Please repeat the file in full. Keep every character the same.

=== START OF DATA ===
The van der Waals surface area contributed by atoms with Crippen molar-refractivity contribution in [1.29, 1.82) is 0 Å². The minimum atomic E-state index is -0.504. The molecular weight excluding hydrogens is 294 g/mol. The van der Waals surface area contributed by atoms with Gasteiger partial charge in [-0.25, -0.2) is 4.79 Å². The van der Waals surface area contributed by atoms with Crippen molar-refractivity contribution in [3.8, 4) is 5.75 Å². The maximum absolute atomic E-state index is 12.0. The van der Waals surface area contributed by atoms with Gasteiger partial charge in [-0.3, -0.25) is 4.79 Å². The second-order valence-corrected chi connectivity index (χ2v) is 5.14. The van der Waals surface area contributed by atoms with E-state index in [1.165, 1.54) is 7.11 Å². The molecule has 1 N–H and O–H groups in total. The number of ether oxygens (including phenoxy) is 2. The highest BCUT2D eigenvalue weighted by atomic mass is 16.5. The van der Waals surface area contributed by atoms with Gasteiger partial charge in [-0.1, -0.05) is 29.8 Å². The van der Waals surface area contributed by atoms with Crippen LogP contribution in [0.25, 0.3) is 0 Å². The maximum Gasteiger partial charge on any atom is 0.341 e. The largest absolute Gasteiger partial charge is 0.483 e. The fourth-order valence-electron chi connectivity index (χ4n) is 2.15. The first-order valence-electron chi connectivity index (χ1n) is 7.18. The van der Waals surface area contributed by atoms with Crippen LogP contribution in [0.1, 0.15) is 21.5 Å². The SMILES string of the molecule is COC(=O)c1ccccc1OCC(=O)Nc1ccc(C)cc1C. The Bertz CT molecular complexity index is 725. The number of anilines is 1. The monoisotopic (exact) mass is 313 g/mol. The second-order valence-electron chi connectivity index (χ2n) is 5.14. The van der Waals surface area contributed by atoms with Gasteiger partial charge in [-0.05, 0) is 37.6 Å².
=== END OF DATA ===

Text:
The van der Waals surface area contributed by atoms with Crippen molar-refractivity contribution in [1.29, 1.82) is 0 Å². The minimum atomic E-state index is -0.504. The molecular weight excluding hydrogens is 294 g/mol. The van der Waals surface area contributed by atoms with Gasteiger partial charge in [-0.25, -0.2) is 4.79 Å². The van der Waals surface area contributed by atoms with Crippen molar-refractivity contribution in [3.8, 4) is 5.75 Å². The maximum absolute atomic E-state index is 12.0. The van der Waals surface area contributed by atoms with Gasteiger partial charge in [-0.3, -0.25) is 4.79 Å². The second-order valence-corrected chi connectivity index (χ2v) is 5.14. The van der Waals surface area contributed by atoms with E-state index in [1.165, 1.54) is 7.11 Å². The molecule has 1 N–H and O–H groups in total. The number of ether oxygens (including phenoxy) is 2. The highest BCUT2D eigenvalue weighted by atomic mass is 16.5. The van der Waals surface area contributed by atoms with Gasteiger partial charge in [-0.1, -0.05) is 29.8 Å². The van der Waals surface area contributed by atoms with Crippen LogP contribution in [0.25, 0.3) is 0 Å². The maximum Gasteiger partial charge on any atom is 0.341 e. The largest absolute Gasteiger partial charge is 0.483 e. The fourth-order valence-electron chi connectivity index (χ4n) is 2.15. The first-order valence-electron chi connectivity index (χ1n) is 7.18. The van der Waals surface area contributed by atoms with Crippen LogP contribution in [0.1, 0.15) is 21.5 Å². The SMILES string of the molecule is COC(=O)c1ccccc1OCC(=O)Nc1ccc(C)cc1C. The Bertz CT molecular complexity index is 725. The number of anilines is 1. The monoisotopic (exact) mass is 313 g/mol. The second-order valence-electron chi connectivity index (χ2n) is 5.14. The van der Waals surface area contributed by atoms with Gasteiger partial charge in [-0.05, 0) is 37.6 Å².